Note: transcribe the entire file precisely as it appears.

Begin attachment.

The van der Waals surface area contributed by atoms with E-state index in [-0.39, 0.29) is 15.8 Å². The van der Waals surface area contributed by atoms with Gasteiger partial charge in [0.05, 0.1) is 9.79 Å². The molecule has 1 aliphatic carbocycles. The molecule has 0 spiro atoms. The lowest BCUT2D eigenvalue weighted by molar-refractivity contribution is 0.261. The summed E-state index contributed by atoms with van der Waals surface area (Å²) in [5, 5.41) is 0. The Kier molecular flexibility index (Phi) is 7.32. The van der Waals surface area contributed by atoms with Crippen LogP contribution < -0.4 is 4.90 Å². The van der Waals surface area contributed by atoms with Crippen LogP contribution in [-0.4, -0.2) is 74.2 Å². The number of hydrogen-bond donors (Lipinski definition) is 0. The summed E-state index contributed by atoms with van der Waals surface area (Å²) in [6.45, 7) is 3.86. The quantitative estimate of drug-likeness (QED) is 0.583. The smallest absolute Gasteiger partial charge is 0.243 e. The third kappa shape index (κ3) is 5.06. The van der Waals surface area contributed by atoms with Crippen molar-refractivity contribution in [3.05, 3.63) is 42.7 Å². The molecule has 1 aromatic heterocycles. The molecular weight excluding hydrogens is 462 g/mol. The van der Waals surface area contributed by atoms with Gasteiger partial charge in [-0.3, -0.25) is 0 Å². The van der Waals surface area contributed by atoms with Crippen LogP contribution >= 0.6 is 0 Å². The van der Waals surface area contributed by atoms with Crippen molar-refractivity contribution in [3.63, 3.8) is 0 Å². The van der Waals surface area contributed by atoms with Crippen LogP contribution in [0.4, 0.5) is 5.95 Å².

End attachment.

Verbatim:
The van der Waals surface area contributed by atoms with E-state index in [-0.39, 0.29) is 15.8 Å². The van der Waals surface area contributed by atoms with Gasteiger partial charge in [0.05, 0.1) is 9.79 Å². The molecule has 1 aliphatic carbocycles. The molecule has 0 spiro atoms. The lowest BCUT2D eigenvalue weighted by molar-refractivity contribution is 0.261. The summed E-state index contributed by atoms with van der Waals surface area (Å²) in [5, 5.41) is 0. The Kier molecular flexibility index (Phi) is 7.32. The van der Waals surface area contributed by atoms with Crippen LogP contribution < -0.4 is 4.90 Å². The van der Waals surface area contributed by atoms with Crippen LogP contribution in [-0.4, -0.2) is 74.2 Å². The number of hydrogen-bond donors (Lipinski definition) is 0. The summed E-state index contributed by atoms with van der Waals surface area (Å²) in [6.45, 7) is 3.86. The quantitative estimate of drug-likeness (QED) is 0.583. The smallest absolute Gasteiger partial charge is 0.243 e. The third kappa shape index (κ3) is 5.06. The van der Waals surface area contributed by atoms with Crippen molar-refractivity contribution in [3.05, 3.63) is 42.7 Å². The molecule has 1 aromatic heterocycles. The molecular weight excluding hydrogens is 462 g/mol. The van der Waals surface area contributed by atoms with Gasteiger partial charge in [-0.3, -0.25) is 0 Å². The van der Waals surface area contributed by atoms with Crippen LogP contribution >= 0.6 is 0 Å². The van der Waals surface area contributed by atoms with Crippen molar-refractivity contribution in [3.63, 3.8) is 0 Å². The van der Waals surface area contributed by atoms with Crippen LogP contribution in [0.4, 0.5) is 5.95 Å².